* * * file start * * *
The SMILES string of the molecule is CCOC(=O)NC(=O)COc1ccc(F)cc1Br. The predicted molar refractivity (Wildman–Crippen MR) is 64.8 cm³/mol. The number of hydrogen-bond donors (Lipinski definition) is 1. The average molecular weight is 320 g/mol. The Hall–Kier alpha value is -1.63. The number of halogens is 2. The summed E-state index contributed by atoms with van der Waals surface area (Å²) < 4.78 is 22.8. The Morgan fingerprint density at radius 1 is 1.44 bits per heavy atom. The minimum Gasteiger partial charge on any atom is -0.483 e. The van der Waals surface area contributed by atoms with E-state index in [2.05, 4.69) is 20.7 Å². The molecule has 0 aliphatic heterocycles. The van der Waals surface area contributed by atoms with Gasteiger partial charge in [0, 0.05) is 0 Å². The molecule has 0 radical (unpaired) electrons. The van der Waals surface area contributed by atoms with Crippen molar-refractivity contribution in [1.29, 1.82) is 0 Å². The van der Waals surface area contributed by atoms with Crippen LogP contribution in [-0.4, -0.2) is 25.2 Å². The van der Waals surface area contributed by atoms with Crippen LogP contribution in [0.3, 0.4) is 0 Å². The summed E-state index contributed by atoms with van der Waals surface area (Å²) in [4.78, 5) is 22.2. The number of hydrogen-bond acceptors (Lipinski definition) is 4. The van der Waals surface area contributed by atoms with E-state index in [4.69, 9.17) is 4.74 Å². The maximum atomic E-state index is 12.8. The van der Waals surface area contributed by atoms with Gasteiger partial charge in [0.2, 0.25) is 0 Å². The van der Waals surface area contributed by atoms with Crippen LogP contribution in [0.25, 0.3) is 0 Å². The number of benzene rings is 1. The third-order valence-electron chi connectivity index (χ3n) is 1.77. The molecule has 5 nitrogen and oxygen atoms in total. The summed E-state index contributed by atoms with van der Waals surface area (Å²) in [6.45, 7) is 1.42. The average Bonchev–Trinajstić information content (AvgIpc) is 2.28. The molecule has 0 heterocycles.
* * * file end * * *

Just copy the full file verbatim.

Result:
The SMILES string of the molecule is CCOC(=O)NC(=O)COc1ccc(F)cc1Br. The predicted molar refractivity (Wildman–Crippen MR) is 64.8 cm³/mol. The number of hydrogen-bond donors (Lipinski definition) is 1. The average molecular weight is 320 g/mol. The Hall–Kier alpha value is -1.63. The number of halogens is 2. The summed E-state index contributed by atoms with van der Waals surface area (Å²) < 4.78 is 22.8. The Morgan fingerprint density at radius 1 is 1.44 bits per heavy atom. The minimum Gasteiger partial charge on any atom is -0.483 e. The van der Waals surface area contributed by atoms with E-state index in [2.05, 4.69) is 20.7 Å². The molecule has 0 aliphatic heterocycles. The van der Waals surface area contributed by atoms with Gasteiger partial charge in [0, 0.05) is 0 Å². The molecule has 0 radical (unpaired) electrons. The van der Waals surface area contributed by atoms with Crippen molar-refractivity contribution in [1.29, 1.82) is 0 Å². The van der Waals surface area contributed by atoms with Crippen LogP contribution in [-0.4, -0.2) is 25.2 Å². The van der Waals surface area contributed by atoms with Crippen LogP contribution in [0.3, 0.4) is 0 Å². The summed E-state index contributed by atoms with van der Waals surface area (Å²) in [4.78, 5) is 22.2. The number of hydrogen-bond acceptors (Lipinski definition) is 4. The van der Waals surface area contributed by atoms with E-state index in [4.69, 9.17) is 4.74 Å². The maximum atomic E-state index is 12.8. The van der Waals surface area contributed by atoms with Gasteiger partial charge in [0.2, 0.25) is 0 Å². The van der Waals surface area contributed by atoms with Crippen LogP contribution in [0.25, 0.3) is 0 Å². The number of benzene rings is 1. The third-order valence-electron chi connectivity index (χ3n) is 1.77. The molecule has 5 nitrogen and oxygen atoms in total. The summed E-state index contributed by atoms with van der Waals surface area (Å²) in [6.45, 7) is 1.42. The average Bonchev–Trinajstić information content (AvgIpc) is 2.28. The molecule has 0 heterocycles.